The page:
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Next, I traced the patterns onto my stock. Pencil lines might get covered up by the sawdust created by the jigsaw, so I went over the lines again with a fine Sharpie marker. The idea is to freehand as little as possible. I’m going to use scrap one-bys as guides for the jigsaw. After a good day’s work, I’ve got all the fins and strakes cut out.



 

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Here’s an idea I borrowed from the minimum diameter, high velocity, high altitude crowd. I think I first saw it being used by a UK team but I found the best “how to” guide on Team Vaatas Rocketry’s site. It seems it’s best to use a chop-saw, but not having one of those either I used a combination square and my aluminum angle guides again. For spacing, I set a piece of 3/32 ply, before epoxy, against the angle guide and marked a reference line showing the width of the wood. I flipped everything around and marked the opposite side. I check all my angles with a carpenter’s square. It’s close enough for government work. I used a small center punch to mark the intersections of the lines. Next I used a compass to mark 29mm (that was before) and 38mm lines for the motor mount tubes. Then I drilled out a ½“ hole with my electric drill.. (I couldn’t find my spade bits) Finally I took my Dremel tool and drum sander to open up the hole. Did I say, “Finally?” Well, then I switched to my fiberglass cut wheel and cut slots for the fins. It was a long, slow, smelly, dirty affair, but someone had to do it.



 

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It’s time to get some glue going. It in spirit of Art Upton and the Punk Rocketeers from San Diego, I am proudly displaying my brewed beverage of choice. My tube holder is just some scrap 1x6’s clamped to the humble table. To get the basics of everything lined up, I’ve got my retainer and the aft centering ring dry fitted onto the MMT. I did one fin at a time, waiting about an hour between fins. After getting all four fins on, I let everything dry overnight.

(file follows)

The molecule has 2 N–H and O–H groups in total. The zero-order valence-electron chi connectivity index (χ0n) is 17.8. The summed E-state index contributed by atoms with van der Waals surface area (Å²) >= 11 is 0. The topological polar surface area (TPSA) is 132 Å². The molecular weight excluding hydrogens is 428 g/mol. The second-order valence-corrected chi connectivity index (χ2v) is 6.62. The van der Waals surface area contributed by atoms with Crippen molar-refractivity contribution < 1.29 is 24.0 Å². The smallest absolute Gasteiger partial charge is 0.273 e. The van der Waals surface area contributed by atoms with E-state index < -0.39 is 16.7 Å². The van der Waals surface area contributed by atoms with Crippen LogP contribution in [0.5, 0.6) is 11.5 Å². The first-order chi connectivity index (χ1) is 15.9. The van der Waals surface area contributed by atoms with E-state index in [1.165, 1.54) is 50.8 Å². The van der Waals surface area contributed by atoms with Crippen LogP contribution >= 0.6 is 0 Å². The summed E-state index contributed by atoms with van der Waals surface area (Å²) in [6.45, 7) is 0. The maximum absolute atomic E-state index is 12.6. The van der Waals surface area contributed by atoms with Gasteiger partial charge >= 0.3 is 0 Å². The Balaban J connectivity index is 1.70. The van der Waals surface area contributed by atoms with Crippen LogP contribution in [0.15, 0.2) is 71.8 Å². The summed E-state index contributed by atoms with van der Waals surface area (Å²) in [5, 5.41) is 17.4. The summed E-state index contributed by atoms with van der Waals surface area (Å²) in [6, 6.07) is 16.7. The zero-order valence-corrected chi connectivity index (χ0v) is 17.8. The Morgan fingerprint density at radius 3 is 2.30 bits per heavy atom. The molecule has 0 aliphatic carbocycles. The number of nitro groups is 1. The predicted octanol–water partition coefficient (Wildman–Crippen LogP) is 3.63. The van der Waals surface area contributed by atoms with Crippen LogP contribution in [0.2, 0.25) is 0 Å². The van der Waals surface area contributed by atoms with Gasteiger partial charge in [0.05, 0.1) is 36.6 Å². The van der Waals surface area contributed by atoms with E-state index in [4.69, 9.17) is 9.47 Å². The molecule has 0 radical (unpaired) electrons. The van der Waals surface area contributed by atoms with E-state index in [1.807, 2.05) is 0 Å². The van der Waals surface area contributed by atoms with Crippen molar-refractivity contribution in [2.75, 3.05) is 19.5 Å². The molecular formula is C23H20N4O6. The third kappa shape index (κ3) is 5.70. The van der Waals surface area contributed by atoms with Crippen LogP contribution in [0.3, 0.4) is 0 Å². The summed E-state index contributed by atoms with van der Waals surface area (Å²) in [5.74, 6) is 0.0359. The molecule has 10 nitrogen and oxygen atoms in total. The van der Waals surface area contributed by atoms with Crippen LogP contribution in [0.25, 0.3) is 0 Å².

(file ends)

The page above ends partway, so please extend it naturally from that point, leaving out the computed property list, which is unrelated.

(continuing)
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The next day I’ve got a nicely formed cruciform fins. The body tube gets a test fit and I found it to be spot on. That makes a nice time to mark the end of the body tube for cutting the fin slots. I used my tried-and-true combination square to find the slot length. Once again the angle iron gets used to mark straight lines as I need all the crutches I can find. I fashioned a mandrel of sorts from a 2x2 and a busted open cardboard box until it was the correct inside diameter. I first tried to use my Dremel again but it just seemed like too much tool to cut the slots. I ended up using a utility knife and a fresh blade and everything worked out just fine. Another dry fit of the parts says so.







 

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Meanwhile, back at the forward end of the rocket, I got the forward centering ring set up with the hardware attachment for the recovery components. The 3/16” screw eye is actually a leftover from my scrapped PML Ariel.